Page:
Thursday, June 2, 2016

Design and User Experience

Design and User Experience

Development for mobile is a wonderful opportunity for beautiful and functional design that complements device’s technical abilities and screen properties. Most people underestimate the amount of work that goes into graphical design and its implementation.
Just as a food for thought, display is one of the most expensive parts of the mobile device today, did I spend extra several hundred dollars for the highest quality large screen to view your app stretched up from the poor-resolution, tiny screen?
I don’t want to re-iterate the existing and very good documentation available for both Apple iOS and Android devices, but included are few tips that may not be voiced in official websites.

UX and UI standards

Style Guide Naming Conventions

As soon as the first "visual assets" are created it is essential that the Style Guide Naming Conventions are created. It is very important that the whole team understands what we mean when we talk about "HEADER" and "PARAGRAPH". The team should have a dictionary of about couple dozen, or so style name conventions that are clearly defined and consistently used.

A note about fonts

It is important that Android, iOS, etc. developers have common naming standards even if one platform's "PARAGRAPH" font is "Roboto" and the other's is "San Francisco".
Keep in mind that particular style details will differ depending of the device size (iPhone 5, 6, 6+, Android medium DPI, extra high DPI, etc.) as well on the user's preferred language selection (i.e. English vs German). The PARAGRAPH font may may have 15 different sizes across different devices. San Francisco font has 2 families, each having 6 variants and it is different on iPhone and Apple Watch. It really takes some training to choose it correctly. If the UI designer is not aware of this the developers may, or may not choose the best option.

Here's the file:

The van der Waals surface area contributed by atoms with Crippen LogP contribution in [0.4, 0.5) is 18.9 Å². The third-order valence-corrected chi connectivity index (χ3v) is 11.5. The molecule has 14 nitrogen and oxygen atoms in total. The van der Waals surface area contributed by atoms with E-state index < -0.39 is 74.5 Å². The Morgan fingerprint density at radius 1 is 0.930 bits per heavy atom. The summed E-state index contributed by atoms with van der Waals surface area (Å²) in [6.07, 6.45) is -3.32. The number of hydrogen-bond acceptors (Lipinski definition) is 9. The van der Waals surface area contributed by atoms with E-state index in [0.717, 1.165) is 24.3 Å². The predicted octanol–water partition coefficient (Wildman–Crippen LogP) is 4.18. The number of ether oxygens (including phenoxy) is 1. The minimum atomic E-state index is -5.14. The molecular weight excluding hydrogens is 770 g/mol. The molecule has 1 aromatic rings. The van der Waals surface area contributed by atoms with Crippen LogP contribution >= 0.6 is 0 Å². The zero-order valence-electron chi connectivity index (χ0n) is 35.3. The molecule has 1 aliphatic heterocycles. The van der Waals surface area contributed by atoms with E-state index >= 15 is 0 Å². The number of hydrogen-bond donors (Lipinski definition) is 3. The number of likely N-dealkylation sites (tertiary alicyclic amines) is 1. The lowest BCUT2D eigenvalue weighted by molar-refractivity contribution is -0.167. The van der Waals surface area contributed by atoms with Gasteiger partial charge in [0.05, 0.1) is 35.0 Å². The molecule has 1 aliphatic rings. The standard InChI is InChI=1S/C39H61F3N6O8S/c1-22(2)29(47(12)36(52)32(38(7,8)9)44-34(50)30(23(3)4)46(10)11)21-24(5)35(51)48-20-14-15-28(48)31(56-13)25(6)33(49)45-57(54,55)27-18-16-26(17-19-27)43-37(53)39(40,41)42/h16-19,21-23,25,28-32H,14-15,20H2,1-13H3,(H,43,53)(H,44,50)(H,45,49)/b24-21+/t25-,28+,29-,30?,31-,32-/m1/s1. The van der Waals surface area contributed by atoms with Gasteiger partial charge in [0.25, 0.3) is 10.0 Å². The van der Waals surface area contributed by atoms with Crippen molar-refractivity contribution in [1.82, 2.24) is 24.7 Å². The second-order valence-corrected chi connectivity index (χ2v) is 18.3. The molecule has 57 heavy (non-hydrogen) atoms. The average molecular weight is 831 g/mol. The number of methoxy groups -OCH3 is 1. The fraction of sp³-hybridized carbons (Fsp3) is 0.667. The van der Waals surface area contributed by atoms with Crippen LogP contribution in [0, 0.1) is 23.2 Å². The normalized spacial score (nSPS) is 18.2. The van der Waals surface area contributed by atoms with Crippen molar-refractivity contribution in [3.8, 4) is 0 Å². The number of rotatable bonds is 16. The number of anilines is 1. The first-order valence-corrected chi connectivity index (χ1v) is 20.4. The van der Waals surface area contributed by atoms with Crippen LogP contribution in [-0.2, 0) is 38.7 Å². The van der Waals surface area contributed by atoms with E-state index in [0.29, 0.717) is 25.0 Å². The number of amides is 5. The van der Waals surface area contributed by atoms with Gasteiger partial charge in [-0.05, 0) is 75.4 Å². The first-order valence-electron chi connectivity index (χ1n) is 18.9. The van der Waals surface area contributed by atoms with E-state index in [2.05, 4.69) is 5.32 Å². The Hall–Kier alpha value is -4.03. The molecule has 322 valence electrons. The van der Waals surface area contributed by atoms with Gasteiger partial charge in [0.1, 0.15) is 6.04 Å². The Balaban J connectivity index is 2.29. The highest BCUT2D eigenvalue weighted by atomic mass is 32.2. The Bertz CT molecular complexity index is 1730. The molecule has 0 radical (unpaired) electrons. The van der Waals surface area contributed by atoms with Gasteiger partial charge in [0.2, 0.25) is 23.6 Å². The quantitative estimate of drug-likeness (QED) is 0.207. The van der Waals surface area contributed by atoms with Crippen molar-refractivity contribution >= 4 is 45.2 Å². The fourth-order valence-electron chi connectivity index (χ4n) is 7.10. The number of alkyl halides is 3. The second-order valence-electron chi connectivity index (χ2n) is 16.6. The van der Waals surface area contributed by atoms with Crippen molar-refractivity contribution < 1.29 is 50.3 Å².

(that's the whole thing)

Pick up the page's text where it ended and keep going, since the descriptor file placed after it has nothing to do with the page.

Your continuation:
Color Palette for app flavors

The color palette should be well named, the apps rarely use more than a dozen colors, in fact they should not use more as the app becomes a carnival eye-sore. In most cases the names should NOT suggest the color, especially is you are creating flavors of the app in different color schemes.

More about naming

The names should NOT imply the implementation details of the object, nor their location, for example LOGIN_BUTTON_BLUE violates both of the rules.
The names should be always GENERIC_TO_SPECIFIC
Examples of acceptable style names:

Style centralization and hierarchy

The base styles should be implemented in a central location for each platform, so the changes to whole applications can be made instantly.
The styles can be "inherited" when it makes sense, so the desired font family is (i.e. "Roboto") is mentioned only once in the code. The font variants and sizes should be indicated once per device size (i.e. Apple Watch, iPhone 5,6,6+, tablet sizes, etc). It is essential to maintain strict hierarchy with minimum duplication of code.